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Effortless HTML, CSS, JS development in the flavor of your choice

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README.md

Status: Deprecated

Instead of requiring you to install this NPM module, Awesomebox now integrates directly with Github.

In order to focus on making the integration with your source control amazing, we're no longer providing support for this module.

awesomebox

Effortless HTML, CSS, JS development in the flavor of your choice

Installation

You'll have to have node.js installed first. The easiest way to do this is going to nodejs.org and clicking the big INSTALL button. Once node.js is installed, open up a terminal and and run the following.

$ npm install -g awesomebox

You may need to sudo in order to install awesomebox. Alternatively you can grant yourself permissions to /usr/local running sudo chown $USER -R /usr/local first.

Usage

Then to run awesomebox, just change directory into your project's directory and run awesomebox from there. That's it!

$ cd /path/to/my/project
$ awesomebox

Videos

Quick Intro: http://screencast.com/t/xCpB1i66

Features

  • Automatic Transpilation of HTML, CSS, and Javascript dialects
  • Automatic Transpilation of <script> and <style> tags
  • Layouts
  • Partials
  • Data Files (JSON and YAML)

Currently Supported Dialects

HTML

atpl

filename.html.atpl

dust

filename.html.dust

eco

filename.html.eco

ect

filename.html.ect

ejs

filename.html.ejs

haml

filename.html.haml

haml-coffee

filename.html.haml-coffee

handlebars

filename.html.handlebars

hogan

filename.html.hogan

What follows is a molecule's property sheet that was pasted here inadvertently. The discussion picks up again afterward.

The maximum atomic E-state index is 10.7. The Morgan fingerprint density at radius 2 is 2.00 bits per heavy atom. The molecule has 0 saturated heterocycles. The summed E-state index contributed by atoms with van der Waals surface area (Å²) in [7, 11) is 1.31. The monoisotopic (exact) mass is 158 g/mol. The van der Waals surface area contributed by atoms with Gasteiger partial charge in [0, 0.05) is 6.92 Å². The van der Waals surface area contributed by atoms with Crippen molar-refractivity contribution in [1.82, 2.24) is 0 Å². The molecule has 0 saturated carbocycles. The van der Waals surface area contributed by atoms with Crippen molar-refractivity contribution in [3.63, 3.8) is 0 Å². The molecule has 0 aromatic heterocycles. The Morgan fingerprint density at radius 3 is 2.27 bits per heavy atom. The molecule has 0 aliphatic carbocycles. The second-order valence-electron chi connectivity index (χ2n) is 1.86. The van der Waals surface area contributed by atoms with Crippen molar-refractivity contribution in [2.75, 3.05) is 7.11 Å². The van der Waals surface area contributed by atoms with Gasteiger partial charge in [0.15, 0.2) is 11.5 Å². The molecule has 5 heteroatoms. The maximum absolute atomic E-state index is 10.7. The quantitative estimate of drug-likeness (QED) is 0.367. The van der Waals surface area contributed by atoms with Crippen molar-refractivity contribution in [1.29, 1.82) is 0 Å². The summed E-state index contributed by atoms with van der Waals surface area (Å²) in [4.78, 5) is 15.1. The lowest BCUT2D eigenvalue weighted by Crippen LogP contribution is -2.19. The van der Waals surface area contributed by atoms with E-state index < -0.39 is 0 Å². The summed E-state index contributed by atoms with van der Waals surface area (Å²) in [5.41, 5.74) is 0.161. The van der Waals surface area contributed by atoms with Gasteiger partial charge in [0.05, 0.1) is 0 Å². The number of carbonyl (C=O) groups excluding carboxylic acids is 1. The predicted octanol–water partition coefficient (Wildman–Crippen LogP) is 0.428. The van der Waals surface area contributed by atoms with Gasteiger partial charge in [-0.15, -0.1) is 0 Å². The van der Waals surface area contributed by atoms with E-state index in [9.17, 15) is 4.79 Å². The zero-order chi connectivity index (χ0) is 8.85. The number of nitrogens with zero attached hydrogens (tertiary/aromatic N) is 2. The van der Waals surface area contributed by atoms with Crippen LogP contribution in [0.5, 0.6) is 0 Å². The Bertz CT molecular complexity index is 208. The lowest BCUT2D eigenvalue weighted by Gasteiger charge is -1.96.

jade

filename.html.jade

jazz

filename.html.jazz

jqtpl

filename.html.jqtpl

JUST

filename.html.just

liquor

filename.html.liquor

markdown using pygmentize

filename.html.md or filename.html.markdown

mustache

filename.html.mustache

QEJS

filename.html.qejs

swig

filename.html.swig

templayed

filename.html.templayed

toffee

filename.html.toffee

underscore

filename.html.underscore

walrus

filename.html.walrus

whiskers

filename.html.whiskers

CSS

less

filename.css.less or <style type="text/less"></style>

sass/scss

filename.css.sass or <style type="text/sass"></style>

stylus

filename.css.styl or <style type="text/stylus"></style>

Javascript

coffee-script

filename.js.coffee or <script type="text/coffeescript"></script>

React.js

filename.js.jsx or <script type="text/jsx"></script>

Directory Structure

To use awesomebox, you never need to change the directory structure that you're currently using. Just run awesomebox in your project's directory and it'll work!

- index.html                      # Will be rendered for / or /index or /index.html
- posts
  |- index.html.ejs               # Will be rendered for /posts or /posts/index or /posts/index.html
  |- post-1.html
  |- post-2.html
- css
  |- style.css.less
- js
  |- app.js.coffee